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    Baltic States, Finland Agree Plan to Integrate Gas Markets


Creating a regional market is expected to encourage greater competition among suppliers.

by: Joseph Murphy

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Baltic States, Finland Agree Plan to Integrate Gas Markets

Lithuania, Latvia, Estonia and Finland have approved an action plan for establishing a regional gas market in the Baltic region, the Lithuanian energy ministry reported on April 22.

The plan was agreed by the four countries' ministries responsible for energy, their energy regulators and their transmission system operators (TSOs) and the European Commission. Under it, the four states aim to establish general terms for gas transportation tariffs, cross-border tariff waivers and related inter-system compensation for TSOs, regional gas transmission capacity allocation and data exchange between now and 2022.

Creating a regional market will help reduce cross-border gas transportation costs, creating more favourable conditions for trade and encourage greater competition among suppliers, Lithuania's energy ministry said. The region's gas markets became more integrated physically with the launch of a pipeline between Finland and Estonia in January. Finnish state Gasum was unbundled at the start of the year.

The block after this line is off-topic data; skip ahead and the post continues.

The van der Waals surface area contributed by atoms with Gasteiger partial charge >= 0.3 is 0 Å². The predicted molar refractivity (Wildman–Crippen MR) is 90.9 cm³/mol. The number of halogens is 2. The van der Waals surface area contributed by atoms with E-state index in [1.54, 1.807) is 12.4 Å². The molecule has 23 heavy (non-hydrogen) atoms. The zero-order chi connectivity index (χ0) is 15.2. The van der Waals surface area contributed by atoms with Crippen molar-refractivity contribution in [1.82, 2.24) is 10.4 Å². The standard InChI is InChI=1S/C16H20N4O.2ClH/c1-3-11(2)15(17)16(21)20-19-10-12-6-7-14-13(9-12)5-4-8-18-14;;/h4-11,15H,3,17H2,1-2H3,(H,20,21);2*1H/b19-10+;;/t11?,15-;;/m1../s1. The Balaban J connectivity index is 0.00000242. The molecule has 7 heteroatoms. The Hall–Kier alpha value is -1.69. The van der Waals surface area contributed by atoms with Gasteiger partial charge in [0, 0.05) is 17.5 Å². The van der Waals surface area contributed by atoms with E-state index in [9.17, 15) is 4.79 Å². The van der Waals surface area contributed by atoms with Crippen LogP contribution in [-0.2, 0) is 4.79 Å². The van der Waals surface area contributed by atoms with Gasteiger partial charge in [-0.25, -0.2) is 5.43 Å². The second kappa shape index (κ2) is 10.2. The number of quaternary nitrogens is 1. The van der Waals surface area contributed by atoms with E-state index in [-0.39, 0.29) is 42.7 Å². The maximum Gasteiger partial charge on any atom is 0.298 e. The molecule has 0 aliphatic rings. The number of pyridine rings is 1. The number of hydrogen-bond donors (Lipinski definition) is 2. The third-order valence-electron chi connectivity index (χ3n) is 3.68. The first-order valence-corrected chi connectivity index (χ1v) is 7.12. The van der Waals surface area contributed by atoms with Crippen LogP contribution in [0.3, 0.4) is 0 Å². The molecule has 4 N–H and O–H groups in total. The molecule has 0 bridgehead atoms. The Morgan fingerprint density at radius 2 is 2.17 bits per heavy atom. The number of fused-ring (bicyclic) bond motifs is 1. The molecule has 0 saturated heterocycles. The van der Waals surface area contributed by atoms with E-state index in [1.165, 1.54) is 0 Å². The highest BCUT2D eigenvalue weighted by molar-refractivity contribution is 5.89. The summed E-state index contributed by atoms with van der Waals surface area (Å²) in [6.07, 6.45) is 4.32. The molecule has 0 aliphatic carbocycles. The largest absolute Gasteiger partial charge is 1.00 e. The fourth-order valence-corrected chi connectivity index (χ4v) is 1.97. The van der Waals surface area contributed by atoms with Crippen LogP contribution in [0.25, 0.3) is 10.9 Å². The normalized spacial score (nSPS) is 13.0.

The ministry added that Lithuania was analysing options for further integration with the Polish gas market. The two countries are due to be connected with a new link in 2021. Finland and Estonia have been connected by a two-way subsea pipeline since late last year.

When it is fully functioning, one of the side-effects of the single market will be an end to the local rivalries. For example, in recent years Estonia and Latvia have each wanted European Union funding for an LNG import terminal of their own, despite the over-capacity of the existing terminal in Lithuania.